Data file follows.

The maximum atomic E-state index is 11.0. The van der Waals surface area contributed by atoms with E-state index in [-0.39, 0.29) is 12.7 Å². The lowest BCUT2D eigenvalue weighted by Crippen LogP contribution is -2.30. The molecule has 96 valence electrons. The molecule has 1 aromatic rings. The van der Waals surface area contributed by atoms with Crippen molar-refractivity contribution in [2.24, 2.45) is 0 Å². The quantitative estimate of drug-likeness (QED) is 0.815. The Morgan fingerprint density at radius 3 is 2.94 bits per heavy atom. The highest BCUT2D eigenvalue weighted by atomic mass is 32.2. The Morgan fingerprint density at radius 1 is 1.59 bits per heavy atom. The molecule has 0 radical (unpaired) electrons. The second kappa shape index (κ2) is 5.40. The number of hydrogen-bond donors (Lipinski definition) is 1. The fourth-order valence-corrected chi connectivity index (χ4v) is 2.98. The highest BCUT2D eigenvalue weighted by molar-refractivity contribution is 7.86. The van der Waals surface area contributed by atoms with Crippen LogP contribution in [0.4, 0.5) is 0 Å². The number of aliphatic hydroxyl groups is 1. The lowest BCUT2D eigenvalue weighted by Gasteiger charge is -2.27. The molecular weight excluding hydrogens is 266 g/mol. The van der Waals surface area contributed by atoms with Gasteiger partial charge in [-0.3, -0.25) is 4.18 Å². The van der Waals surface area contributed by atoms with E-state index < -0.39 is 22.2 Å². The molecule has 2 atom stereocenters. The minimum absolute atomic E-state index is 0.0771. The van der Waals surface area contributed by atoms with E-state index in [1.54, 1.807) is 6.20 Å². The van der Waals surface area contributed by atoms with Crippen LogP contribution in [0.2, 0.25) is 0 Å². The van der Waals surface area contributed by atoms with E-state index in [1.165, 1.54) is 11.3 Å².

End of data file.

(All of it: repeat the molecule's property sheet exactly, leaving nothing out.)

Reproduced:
The maximum atomic E-state index is 11.0. The van der Waals surface area contributed by atoms with E-state index in [-0.39, 0.29) is 12.7 Å². The lowest BCUT2D eigenvalue weighted by Crippen LogP contribution is -2.30. The molecule has 96 valence electrons. The molecule has 1 aromatic rings. The van der Waals surface area contributed by atoms with Crippen molar-refractivity contribution in [2.24, 2.45) is 0 Å². The quantitative estimate of drug-likeness (QED) is 0.815. The Morgan fingerprint density at radius 3 is 2.94 bits per heavy atom. The highest BCUT2D eigenvalue weighted by atomic mass is 32.2. The Morgan fingerprint density at radius 1 is 1.59 bits per heavy atom. The molecule has 0 radical (unpaired) electrons. The second kappa shape index (κ2) is 5.40. The number of hydrogen-bond donors (Lipinski definition) is 1. The fourth-order valence-corrected chi connectivity index (χ4v) is 2.98. The highest BCUT2D eigenvalue weighted by molar-refractivity contribution is 7.86. The van der Waals surface area contributed by atoms with Crippen LogP contribution in [0.4, 0.5) is 0 Å². The number of aliphatic hydroxyl groups is 1. The lowest BCUT2D eigenvalue weighted by Gasteiger charge is -2.27. The molecular weight excluding hydrogens is 266 g/mol. The van der Waals surface area contributed by atoms with Gasteiger partial charge in [-0.3, -0.25) is 4.18 Å². The van der Waals surface area contributed by atoms with E-state index < -0.39 is 22.2 Å². The molecule has 2 atom stereocenters. The minimum absolute atomic E-state index is 0.0771. The van der Waals surface area contributed by atoms with E-state index in [1.54, 1.807) is 6.20 Å². The van der Waals surface area contributed by atoms with Crippen LogP contribution in [0.2, 0.25) is 0 Å². The van der Waals surface area contributed by atoms with E-state index in [1.165, 1.54) is 11.3 Å².